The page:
On Wednesday afternoon, a shooting took place at the Inland Regional Center in San Bernardino, California. Three suspected gunmen (one of whom was a woman, reports indicate), opened fire at the IRC, and officials note that upwards of 14 people were killed, at least 21 others wounded. Police apprehended two of the suspected shooters following the Inland Regional Center shooting, killing both on scene during a police pursuit. (Update: Police identified the two suspects killed in the shoot-out as Syed Farook and Tashfeen Malik, a couple. Farook was a U.S. citizen and reportedly a San Bernardino County Department Of Health Employee.) It's still unclear whether or not a third suspect, detained on the scene, was arrested in connection with the shooting. In the wake of the shooting, the conversation once again turned to gun violence, and while many have their own two cents to contribute to the conversation, the New York Daily News, perhaps, said it best. On their December 3 cover, the Daily News said "God isn't fixing this," and to be totally honest, maybe that's the wake-up call Republicans needs to hear.
It's still completely mind-boggling to think that an individual (or, in this case, individuals) would target a facility that offers services for individuals with developmental disabilities, but it's happened. Just like it seemed completely ludicrous that an someone would target an elementary school, or a movie theater, or a Planned Parenthood facility the day after Thanksgiving. Yet here we are, again and again and again. The New York Daily News cover takes immediate issue with the banality in which politicians resort to commemorating mass shootings in our country: instead of offering tangible, fixable ways to enforce stricter gun-owning policies, often times politicians resort instead to faith, sending continued prayers for the victims and their families. Though there's nothing wrong with leaning on your faith as a stronghold in times of incredible sadness, the Daily News sheds light on political figures' inability to offer their constituents anything concrete: Prayers can't be measured, prayers offer no hard-and-fast data, and "prayers answered" lie in the eyes of the faithful, not the faithless.
Yes, prayers are welcomed, but are they enough?
What the Daily News offers instead is a rebuke on what politicians — and in this case, Republican presidential hopefuls — have traditionally done. In less than a week (the Planned Parenthood shooting that left three dead and many others wounded took place less than seven days ago), mass shootings in America have totaled upwards of 20 dead. That's 20 lives lost. Twenty parents, 20 friends, 20 partners, 20 daughters, sons, sisters, brothers, loved ones; 20 prayers that, in the eyes of the New York Daily News, God didn't answer. How do you explain that to families mourning the impossibly impossible loss of a family member?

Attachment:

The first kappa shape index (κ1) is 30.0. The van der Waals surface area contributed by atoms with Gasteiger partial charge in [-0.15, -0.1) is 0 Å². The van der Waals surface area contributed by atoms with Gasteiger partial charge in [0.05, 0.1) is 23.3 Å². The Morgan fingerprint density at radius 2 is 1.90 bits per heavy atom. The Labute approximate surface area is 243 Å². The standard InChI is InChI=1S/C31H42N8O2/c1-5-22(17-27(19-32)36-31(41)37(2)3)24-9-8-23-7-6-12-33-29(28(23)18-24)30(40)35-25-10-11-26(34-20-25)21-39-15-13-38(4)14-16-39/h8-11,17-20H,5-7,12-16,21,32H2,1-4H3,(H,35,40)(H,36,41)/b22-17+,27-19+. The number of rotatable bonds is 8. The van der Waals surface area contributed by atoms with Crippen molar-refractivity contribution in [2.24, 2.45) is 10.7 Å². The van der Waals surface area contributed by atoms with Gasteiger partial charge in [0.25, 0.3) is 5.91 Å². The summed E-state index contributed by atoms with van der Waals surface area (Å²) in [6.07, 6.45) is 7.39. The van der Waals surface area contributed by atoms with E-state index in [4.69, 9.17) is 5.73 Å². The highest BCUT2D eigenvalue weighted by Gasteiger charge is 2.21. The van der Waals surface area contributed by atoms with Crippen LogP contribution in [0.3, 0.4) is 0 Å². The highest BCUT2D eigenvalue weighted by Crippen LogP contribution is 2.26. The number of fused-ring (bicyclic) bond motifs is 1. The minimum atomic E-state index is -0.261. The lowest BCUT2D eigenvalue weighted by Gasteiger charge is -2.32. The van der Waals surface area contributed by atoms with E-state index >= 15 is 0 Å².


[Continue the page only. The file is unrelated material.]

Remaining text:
Regardless of your politician affiliation, think about the ways politicians market a brighter, safer America to voters. Are prayers enough to earn your vote, or are tangible, measurable goals what matters? It isn't about casting away your religious preference — you're absolutely entitled to your faith and your religious beliefs — but when you think about the world that you want to live in, is it measured in vague prayers or clear, definite, concrete plans?
There's nothing wrong with being religious or in believing that prayers matter and have weight and value. Depending on your faith system, they absolutely do, and it's important to help in crisis situations however feels most valuable to you, personally. If praying is how you contribute, then by all means, do it. But don't let it be the barometer by which you measure political success. Don't let it be the gauge by which you rate our elected officials. Prayers are important — as are donations, increased visibility, conversation — but they're not the only thing politicians, namely Republicans, can do.
Elected figures (and those running for office) are in the supremely unique position of having their voices heard. They have a platform they're standing on. A platform of voters. They have the ability to incite change. Imagine what good could come to the world if the likes of Donald Trump and Ted Cruz advocated for stricter gun policies that made it more difficult for un-qualified gun owners to obtain gun licenses. The Daily News is not asking Republicans to give up their party's ideals.
They're just asking them to do more with the platforms they have.
The New York Daily News brings to the surface an ugly, ugly truth. It's one that we don't want to face. It's one that maybe we don't want to admit. Yes, prayers are welcomed, but are they enough? No one is suggesting you eschew religion, and no one is launching a War on Religion in the wake of the December 2 attacks, but when you think about the families who will have to do without this year — who will do without despite the fact that this could have been prevented — do you really want dance around the issues in vague ambiguities? Do you really want to "hope" prayers are enough, or do you want concrete policies that effect change? When the time comes, do you want to vote for leaders who'll do something, or do you hope to elect officials who are better served praying for something?
As the Daily News notes, I don't think we have a choice anymore.
Image: New York Daily News